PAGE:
Written by Anonymous I started running because I was addicted to meth. I started experimenting with drugs when I was 14. First weed, then ecstasy, after that cocaine—but the one that clung to me was meth. The first time I tried it, I was in love. I was 21. I never really thought I was addicted […]
Samantha van Huyssteen qualified for her county’s cross-country championships after stomping out bulimia.
Bulimia made it very difficult to have a respectful relationship with my body and its needs. I have always considered myself a runner, but at a time where I was suffering the most, I was punishing my body with exercise without sufficient fuel.
I was running for the all the wrong reasons. I didn’t run for the thrill of a personal best, or the smirk I’d get as I overtook someone who I’d been chasing the whole season. I wasn’t running for the brilliant exhaustion at the end of a long run that was also somehow exhilarating. Racing enjoyment was lost to me without these positive effects of running, and, to me, my body didn’t meet the standards of the other runners. So I stepped down.
About two years after perhaps one of my lowest points after undergoing therapy for bulimia, I practiced looking at running in a new light. If I fed my body with the fuel it needed, without purging it all out of guilt, it will hold up its end of the bargain and get me across the finish line. It’s an unspoken exchange. I have learned to respect my body for allowing me to do what I absolutely love, which is to run. I look after it now.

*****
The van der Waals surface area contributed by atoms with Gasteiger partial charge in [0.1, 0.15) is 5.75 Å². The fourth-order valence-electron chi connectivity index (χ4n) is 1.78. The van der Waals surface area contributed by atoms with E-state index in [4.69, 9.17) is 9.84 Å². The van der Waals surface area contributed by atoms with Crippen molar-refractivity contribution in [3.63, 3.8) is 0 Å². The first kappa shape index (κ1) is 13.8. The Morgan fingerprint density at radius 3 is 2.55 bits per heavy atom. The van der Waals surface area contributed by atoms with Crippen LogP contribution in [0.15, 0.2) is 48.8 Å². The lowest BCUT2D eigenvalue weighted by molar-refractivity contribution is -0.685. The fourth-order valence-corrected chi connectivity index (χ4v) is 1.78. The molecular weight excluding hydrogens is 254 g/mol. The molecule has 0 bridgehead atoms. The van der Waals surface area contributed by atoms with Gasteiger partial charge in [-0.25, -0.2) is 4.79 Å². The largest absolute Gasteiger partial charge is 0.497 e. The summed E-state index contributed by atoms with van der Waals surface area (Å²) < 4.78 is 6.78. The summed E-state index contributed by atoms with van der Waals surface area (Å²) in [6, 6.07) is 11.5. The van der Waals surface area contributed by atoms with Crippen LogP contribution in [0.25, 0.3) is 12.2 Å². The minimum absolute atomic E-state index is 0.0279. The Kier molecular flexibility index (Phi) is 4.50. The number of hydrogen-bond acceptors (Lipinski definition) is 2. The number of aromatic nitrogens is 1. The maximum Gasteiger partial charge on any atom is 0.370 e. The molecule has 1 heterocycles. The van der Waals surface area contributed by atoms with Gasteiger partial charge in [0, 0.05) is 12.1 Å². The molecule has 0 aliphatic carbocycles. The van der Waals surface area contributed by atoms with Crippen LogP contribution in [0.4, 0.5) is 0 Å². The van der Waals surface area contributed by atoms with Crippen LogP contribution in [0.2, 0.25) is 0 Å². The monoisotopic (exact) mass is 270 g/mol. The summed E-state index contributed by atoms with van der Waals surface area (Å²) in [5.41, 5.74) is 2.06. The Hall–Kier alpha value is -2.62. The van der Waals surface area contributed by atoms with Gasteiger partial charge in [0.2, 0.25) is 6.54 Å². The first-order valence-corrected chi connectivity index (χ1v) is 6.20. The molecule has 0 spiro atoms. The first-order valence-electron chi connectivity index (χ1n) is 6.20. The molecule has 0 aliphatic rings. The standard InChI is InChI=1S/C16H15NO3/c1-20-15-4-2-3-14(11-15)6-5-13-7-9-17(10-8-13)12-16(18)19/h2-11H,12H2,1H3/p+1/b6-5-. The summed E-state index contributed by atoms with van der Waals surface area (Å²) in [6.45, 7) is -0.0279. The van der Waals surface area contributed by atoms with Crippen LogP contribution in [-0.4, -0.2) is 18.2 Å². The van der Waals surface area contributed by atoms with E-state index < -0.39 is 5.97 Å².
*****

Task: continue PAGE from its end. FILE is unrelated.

Running teaches me how amazing this body is for its physical ability to push through the staggering amounts of pain experienced out on trails. I have gained an appreciation for having legs that don’t give up on me, no matter how unbearable the lactate burns. I don’t worry as much how they fit into shorts or skirts. By running, I am learning to discipline myself and the negative disordered thoughts that still haunt me from time to time during my recovery. I do not drop out of a half marathon as I start to get tired, just as I do not drop out of my recovery when I am having one bad day. With every stride I run, I imagine these thoughts getting stomped into the ground and left behind in the dirt where they belong.
I am now a runner for the best of reasons. The utter ecstasy of a personal best has returned to me, and the butterflies I get when I let my legs carry me down a steep hill have come back. I adore the baths after a grueling cross-country race, the sore calves the next morning, which remind me of what I have achieved, and of course the well-deserved cake and glass of wine. I cherish the long runs in the rain where a bad mood gets washed away, as well as the silly satisfaction of accidentally running in time to Katy Perry’s “Roar.”
This is why I consider myself a real runner. I run because it has made me physically strong, but mentally unbeatable.